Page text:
Types of Pathogenic Microorganisms

Types of Pathogenic Microorganisms

The average human body contains about 10 trillion cells. Imagine how much that is! If our population was 1400 times greater in the entire world, then we still would not be more than the number of cells in the entire body. Amazing isn’t it?

But what if I tell you the gut alone, contains 100 trillion microorganisms living within it this very minute? And hence the picture above, our world is really a microorganism’s world, we are simply the ones large enough to be seen.

And thus we see the importance of microbiology, how exactly are these microorganisms affecting our lives? 

Most of these microorganisms are actually beneficial to our body, for example, by aiding in the process of digestion, however, there are microorganisms that are damaging to their host, either by the production of toxic products, or direct infection, and these microorganisms are termed pathogenic. 

To have an idea of thislet us talk about the types of microorganisms, and the pathogenic ones in each type, that is, the one that can give us a disease.


Microbes that Cause Diseases

Microbes that cause diseases can be divided into 5 groups of organisms:

  1. Bacteria
  2. Fungi
  3. Protozoa
  4. Helminths and Rotifiers
  5. Viruses

There is also a recently discovered type of microbe that can cause a disease, known as a prion.

Of these microbes, we can classify them in several different ways.

Classification of Microbes:

Firstly, it is important to consider the status of prions and viruses. Technically, these “microbes” are not living. Prions are simply misfolded proteins, and viruses are only “alive” when they infect an organism. Thus, both prions and viruses have their own classifications.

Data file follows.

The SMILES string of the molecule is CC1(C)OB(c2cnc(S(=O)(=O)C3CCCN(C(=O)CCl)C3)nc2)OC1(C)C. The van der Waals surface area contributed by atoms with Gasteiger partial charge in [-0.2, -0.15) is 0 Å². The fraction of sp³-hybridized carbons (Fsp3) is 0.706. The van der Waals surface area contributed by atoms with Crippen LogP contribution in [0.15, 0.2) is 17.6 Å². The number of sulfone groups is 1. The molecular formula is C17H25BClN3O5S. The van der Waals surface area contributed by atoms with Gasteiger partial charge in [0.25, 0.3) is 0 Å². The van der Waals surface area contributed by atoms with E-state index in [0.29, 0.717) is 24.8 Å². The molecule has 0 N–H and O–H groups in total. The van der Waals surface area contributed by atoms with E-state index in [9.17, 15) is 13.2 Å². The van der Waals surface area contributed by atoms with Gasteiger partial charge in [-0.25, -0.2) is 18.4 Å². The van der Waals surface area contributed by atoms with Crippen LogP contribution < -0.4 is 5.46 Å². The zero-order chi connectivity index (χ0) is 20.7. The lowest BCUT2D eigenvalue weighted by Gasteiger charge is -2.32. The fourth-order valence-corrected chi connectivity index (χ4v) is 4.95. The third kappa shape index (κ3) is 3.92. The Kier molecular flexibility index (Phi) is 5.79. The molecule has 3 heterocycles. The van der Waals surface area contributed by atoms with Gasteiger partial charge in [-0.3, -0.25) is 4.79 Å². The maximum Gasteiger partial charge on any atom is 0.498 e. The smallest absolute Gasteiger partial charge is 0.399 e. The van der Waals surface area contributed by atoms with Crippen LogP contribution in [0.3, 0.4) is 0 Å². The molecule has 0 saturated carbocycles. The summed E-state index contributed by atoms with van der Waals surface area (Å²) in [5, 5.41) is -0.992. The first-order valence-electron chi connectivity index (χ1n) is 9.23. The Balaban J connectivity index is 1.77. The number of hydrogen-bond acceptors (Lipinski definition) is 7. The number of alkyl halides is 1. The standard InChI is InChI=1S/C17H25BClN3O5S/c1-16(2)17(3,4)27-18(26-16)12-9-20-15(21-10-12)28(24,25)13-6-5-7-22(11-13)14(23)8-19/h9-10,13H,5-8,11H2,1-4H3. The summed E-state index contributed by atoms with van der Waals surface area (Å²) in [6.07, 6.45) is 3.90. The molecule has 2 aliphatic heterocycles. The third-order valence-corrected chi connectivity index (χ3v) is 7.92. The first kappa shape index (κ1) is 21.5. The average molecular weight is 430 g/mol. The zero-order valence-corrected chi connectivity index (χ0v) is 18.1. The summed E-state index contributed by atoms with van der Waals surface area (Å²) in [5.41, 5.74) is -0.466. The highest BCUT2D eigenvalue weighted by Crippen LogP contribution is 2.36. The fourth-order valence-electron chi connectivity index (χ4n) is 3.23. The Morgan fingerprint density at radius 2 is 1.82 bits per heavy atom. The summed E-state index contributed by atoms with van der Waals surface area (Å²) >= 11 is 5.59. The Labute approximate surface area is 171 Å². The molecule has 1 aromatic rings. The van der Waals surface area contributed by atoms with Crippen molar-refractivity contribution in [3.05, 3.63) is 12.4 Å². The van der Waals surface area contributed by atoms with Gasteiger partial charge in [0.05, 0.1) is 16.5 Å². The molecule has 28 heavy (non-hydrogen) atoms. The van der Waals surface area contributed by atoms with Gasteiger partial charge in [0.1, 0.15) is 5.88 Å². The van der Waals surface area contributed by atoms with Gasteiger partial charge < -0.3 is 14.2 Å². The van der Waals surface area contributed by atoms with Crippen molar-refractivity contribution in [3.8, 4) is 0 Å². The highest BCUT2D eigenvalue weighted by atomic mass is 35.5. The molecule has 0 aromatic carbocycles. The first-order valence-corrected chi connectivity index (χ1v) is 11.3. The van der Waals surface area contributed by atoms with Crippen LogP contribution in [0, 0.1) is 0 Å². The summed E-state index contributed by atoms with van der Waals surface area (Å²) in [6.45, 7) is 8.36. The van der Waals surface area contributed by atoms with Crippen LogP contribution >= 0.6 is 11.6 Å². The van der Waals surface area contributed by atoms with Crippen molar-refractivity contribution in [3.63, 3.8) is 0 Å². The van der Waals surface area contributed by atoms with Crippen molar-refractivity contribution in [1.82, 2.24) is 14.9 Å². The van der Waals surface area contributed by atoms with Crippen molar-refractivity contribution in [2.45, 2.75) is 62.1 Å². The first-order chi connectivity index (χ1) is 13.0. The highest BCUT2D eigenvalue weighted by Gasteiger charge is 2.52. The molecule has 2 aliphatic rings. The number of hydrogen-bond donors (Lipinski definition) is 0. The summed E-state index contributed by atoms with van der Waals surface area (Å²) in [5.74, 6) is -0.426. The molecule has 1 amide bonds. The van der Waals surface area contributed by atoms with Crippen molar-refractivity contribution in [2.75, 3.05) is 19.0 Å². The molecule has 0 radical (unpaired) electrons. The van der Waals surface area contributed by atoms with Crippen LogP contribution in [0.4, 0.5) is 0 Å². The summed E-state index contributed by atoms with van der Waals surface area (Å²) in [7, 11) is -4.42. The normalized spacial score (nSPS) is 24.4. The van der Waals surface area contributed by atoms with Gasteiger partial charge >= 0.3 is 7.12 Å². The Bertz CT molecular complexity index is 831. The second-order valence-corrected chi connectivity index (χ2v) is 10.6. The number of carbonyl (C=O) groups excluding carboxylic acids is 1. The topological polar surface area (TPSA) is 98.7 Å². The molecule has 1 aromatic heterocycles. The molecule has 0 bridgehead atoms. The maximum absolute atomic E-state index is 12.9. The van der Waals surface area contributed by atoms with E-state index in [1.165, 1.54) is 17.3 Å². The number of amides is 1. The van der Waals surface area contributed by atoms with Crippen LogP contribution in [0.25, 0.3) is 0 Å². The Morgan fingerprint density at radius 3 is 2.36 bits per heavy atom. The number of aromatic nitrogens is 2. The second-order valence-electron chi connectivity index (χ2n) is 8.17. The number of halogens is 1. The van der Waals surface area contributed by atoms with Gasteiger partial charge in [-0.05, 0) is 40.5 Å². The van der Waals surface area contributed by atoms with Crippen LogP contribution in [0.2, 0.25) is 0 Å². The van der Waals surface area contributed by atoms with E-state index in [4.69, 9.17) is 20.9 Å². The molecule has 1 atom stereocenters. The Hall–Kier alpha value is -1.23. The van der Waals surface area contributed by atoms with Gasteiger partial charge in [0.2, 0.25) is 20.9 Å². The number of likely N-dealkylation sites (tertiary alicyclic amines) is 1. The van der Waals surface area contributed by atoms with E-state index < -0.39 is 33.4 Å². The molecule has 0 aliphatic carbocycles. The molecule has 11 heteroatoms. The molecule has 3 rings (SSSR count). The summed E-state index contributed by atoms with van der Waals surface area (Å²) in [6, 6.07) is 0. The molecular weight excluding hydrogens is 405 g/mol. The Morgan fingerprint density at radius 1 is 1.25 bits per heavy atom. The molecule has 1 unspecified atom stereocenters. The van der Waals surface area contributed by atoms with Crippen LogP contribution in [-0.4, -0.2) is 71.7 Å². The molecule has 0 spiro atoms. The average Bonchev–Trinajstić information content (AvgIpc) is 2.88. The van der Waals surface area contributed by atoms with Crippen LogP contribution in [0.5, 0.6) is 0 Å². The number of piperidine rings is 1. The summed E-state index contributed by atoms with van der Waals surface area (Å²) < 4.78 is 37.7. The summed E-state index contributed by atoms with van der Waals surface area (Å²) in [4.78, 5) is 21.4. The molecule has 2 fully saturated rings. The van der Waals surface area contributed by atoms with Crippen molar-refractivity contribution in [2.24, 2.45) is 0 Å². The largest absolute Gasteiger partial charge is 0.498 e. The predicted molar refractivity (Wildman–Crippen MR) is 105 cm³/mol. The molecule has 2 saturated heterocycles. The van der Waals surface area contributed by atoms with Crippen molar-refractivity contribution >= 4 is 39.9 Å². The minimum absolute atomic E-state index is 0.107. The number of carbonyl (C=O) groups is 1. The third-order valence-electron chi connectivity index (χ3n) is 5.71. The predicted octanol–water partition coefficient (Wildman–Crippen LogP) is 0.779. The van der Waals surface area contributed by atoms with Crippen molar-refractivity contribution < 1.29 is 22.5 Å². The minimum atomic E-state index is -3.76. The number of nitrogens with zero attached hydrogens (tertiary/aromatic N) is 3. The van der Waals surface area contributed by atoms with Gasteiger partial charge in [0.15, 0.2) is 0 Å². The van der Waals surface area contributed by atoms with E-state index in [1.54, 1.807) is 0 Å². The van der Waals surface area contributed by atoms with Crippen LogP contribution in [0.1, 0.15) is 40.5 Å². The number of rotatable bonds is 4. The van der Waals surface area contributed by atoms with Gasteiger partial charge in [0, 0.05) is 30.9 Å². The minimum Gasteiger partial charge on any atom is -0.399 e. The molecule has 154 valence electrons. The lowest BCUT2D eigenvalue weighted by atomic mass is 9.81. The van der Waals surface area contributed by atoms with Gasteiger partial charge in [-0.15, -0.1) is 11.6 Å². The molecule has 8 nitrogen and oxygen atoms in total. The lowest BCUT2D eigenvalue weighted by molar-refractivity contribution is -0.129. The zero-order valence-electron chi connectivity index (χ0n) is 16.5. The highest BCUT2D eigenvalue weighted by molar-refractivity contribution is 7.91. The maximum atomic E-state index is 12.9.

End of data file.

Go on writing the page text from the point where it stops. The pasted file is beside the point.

As for the other organisms, we can classify them in several ways:

  • Eukaryote vs Prokaryote
    • In this classification scheme, all bacteria are prokaryotes, and fungi, protozoa, helminths and rotifers are eukaryotes
      • The prokaryotes are further subdivided into eubacteria and archaebacteria. Eubacteria are the medically important bacteria, while archaebacteria are a group of evolutionarily distinct bacteria.

Differences between Eukaryotes and Prokaryotes:

  • General Size
    • Eukaryotes are much larger than Prokaryotes, being about 10-100mm in diameter.
    • Prokaryotes are much smaller, being about only 0.2-2mm in diameter.
  • Nucleus vs Nucleoid:
    • Eukaryotic cells contain a true nucleus, with multiple chromosomes, linear DNA, and a nuclear membrane, using mitotic apparatus to ensure chromosomes are equally distributed to the daughter cells.
    • Prokaryotic cells contain a nucleoid, which is an area of loosely organized, circular supercondensed DNA, lacking nuclear membrane and mitotic apparatus.
  • Organelles:
    • Eukaryotes, unlike Prokaryotes, contain membrane-bound organelles such as mitochondria, endoplasmic reticulum and Golgi Apparatus. They also contain lysosomes, peroxisomes, and a microtubular network. Furthermore, they contain the larger (remember this by thinking: Eukaryotes are larger) 80S ribosomes. Membrane bound organelles such as mitochondria however, contain 70S ribosomes, which are smaller.
    • Prokaryotes contain no membrane-bound organelles, no lysosomes, peroxisomes and no (except in rare circumstances) microtubules, and contain the smaller 70S ribosomes.
  • Cell Wall
    • Eukaryotes do not usually contain a cell wall. Eukaryotes classified under Plantae, contain cell walls, and Fungi contain cell walls, made of a substance called chitin. Thus, these cell walls do not contain peptidoglycan.
    • Prokaryotes usually have an external cell wall that contains a substance known as peptidoglycan.
  • Cell Membrane
    • The Eukaryotic cell membranes contain sterols within the cell membrane.
    • Prokaryotes do not contain sterols within the cell membrane, with the exception of Mycoplasma, which contains no cell wall.